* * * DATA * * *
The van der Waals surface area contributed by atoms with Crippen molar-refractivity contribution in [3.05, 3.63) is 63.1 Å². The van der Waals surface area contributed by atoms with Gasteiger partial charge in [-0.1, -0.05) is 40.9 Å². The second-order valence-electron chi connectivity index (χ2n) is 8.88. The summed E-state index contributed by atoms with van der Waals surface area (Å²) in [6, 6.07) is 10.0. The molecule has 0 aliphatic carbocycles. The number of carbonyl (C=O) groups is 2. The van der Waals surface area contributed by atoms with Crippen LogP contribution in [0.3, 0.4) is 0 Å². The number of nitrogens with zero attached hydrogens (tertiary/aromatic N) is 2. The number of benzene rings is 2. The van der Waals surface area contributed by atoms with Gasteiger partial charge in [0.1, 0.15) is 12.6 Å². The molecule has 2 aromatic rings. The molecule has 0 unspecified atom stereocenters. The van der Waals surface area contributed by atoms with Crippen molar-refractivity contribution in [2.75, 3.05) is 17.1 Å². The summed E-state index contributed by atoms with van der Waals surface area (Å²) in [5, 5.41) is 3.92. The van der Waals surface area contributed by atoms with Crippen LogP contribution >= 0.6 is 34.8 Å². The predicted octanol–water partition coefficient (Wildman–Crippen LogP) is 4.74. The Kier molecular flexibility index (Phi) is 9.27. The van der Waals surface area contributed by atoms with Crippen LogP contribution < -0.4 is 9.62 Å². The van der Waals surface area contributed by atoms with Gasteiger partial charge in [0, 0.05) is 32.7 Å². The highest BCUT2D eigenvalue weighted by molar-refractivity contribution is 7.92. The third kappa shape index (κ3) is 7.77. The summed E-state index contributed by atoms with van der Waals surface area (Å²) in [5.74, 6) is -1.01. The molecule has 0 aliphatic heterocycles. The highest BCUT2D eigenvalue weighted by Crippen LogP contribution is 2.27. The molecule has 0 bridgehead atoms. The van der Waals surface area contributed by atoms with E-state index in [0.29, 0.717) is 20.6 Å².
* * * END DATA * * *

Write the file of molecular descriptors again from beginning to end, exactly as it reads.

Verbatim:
The van der Waals surface area contributed by atoms with Crippen molar-refractivity contribution in [3.05, 3.63) is 63.1 Å². The van der Waals surface area contributed by atoms with Gasteiger partial charge in [-0.1, -0.05) is 40.9 Å². The second-order valence-electron chi connectivity index (χ2n) is 8.88. The summed E-state index contributed by atoms with van der Waals surface area (Å²) in [6, 6.07) is 10.0. The molecule has 0 aliphatic carbocycles. The number of carbonyl (C=O) groups is 2. The van der Waals surface area contributed by atoms with Crippen LogP contribution in [0.3, 0.4) is 0 Å². The number of nitrogens with zero attached hydrogens (tertiary/aromatic N) is 2. The number of benzene rings is 2. The van der Waals surface area contributed by atoms with Gasteiger partial charge in [0.1, 0.15) is 12.6 Å². The molecule has 2 aromatic rings. The molecule has 0 unspecified atom stereocenters. The van der Waals surface area contributed by atoms with Crippen molar-refractivity contribution in [2.75, 3.05) is 17.1 Å². The summed E-state index contributed by atoms with van der Waals surface area (Å²) in [5, 5.41) is 3.92. The van der Waals surface area contributed by atoms with Crippen LogP contribution >= 0.6 is 34.8 Å². The predicted octanol–water partition coefficient (Wildman–Crippen LogP) is 4.74. The Kier molecular flexibility index (Phi) is 9.27. The van der Waals surface area contributed by atoms with Crippen LogP contribution < -0.4 is 9.62 Å². The van der Waals surface area contributed by atoms with Gasteiger partial charge in [0, 0.05) is 32.7 Å². The highest BCUT2D eigenvalue weighted by molar-refractivity contribution is 7.92. The third kappa shape index (κ3) is 7.77. The summed E-state index contributed by atoms with van der Waals surface area (Å²) in [5.74, 6) is -1.01. The molecule has 0 aliphatic heterocycles. The highest BCUT2D eigenvalue weighted by Crippen LogP contribution is 2.27. The molecule has 0 bridgehead atoms. The van der Waals surface area contributed by atoms with E-state index in [0.29, 0.717) is 20.6 Å².